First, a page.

Designer Kirtana Vasudevan, a senior student at The National Institute of Design (NID),
Ahmedabad, India, has been the creative anchor of this six month project. First, a feasibility study
was undertaken and in-depth research was done on certain crafts in Tamilnadu that had the
potential for use on stage. Artistes were identified and it was decided that the palm leaf and kora
grass would be the main materials used.
Gajaanana was the first of Arangham's dance productions in Project Kaushal where specially
designed hand-crafted props, made from palm leaves, were used. Long forgotten stories and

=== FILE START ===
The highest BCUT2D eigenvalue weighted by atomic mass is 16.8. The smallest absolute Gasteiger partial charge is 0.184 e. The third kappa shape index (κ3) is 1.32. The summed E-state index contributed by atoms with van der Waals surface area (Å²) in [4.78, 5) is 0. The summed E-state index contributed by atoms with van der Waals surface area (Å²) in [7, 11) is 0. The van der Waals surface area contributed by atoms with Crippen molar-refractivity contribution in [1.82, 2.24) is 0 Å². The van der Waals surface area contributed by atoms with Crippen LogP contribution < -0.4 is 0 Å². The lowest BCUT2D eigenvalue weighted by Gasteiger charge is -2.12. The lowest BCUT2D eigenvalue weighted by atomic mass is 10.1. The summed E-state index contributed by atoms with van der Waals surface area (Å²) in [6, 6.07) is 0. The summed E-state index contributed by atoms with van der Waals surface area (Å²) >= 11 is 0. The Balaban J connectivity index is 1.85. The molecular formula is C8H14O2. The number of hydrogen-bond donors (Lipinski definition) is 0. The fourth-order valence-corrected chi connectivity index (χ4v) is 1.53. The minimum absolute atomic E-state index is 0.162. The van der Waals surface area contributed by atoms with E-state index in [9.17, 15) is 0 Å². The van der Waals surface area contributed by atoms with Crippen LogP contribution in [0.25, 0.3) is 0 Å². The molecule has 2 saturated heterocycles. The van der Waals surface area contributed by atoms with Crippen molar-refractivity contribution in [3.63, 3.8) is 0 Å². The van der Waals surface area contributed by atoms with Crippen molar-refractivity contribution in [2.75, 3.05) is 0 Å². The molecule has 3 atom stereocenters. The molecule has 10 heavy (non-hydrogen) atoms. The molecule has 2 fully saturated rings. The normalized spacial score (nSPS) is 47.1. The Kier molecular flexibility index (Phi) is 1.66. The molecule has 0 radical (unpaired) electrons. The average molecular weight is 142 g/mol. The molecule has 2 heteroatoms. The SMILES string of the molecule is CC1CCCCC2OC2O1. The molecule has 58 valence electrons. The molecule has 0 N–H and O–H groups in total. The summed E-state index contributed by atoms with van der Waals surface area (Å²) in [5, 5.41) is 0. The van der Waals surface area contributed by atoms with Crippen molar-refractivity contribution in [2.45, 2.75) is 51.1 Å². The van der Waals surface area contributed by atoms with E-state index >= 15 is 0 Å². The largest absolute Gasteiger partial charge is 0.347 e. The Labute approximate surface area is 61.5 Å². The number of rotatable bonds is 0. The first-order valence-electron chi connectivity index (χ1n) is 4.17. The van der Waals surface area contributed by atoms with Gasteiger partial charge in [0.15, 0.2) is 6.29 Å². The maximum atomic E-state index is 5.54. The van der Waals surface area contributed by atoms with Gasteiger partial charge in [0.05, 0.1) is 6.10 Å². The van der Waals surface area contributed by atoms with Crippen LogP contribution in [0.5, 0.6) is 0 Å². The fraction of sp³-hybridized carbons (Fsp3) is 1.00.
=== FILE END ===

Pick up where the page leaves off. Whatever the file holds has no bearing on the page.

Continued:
shlokas, connected to the theme of Ganesha, were collated to form a visual theme-board from
which ideas emerged. These rough concepts underwent many modifications in size, shape,
proportion and orientation to become refined two-dimensional articles while working in the field
with the artisans.
The techniques - knotting, braiding and weaving - which have been used in making each piece are
age-old and typical of Tamilnadu. These have been handed down through the generations by
people in the coastal areas. While the process was familiar to the crafts people, making the
elephant masks was a novel idea and appeared a difficult and daunting task.
In keeping with the visual tone of Gajaanana, bangles, bracelets and hair ornaments worn by the
Arangham Dance Troupe have also been created. Project Kaushal has created several other articles
for consumer needs like boxes, file folders, placemats and card holders.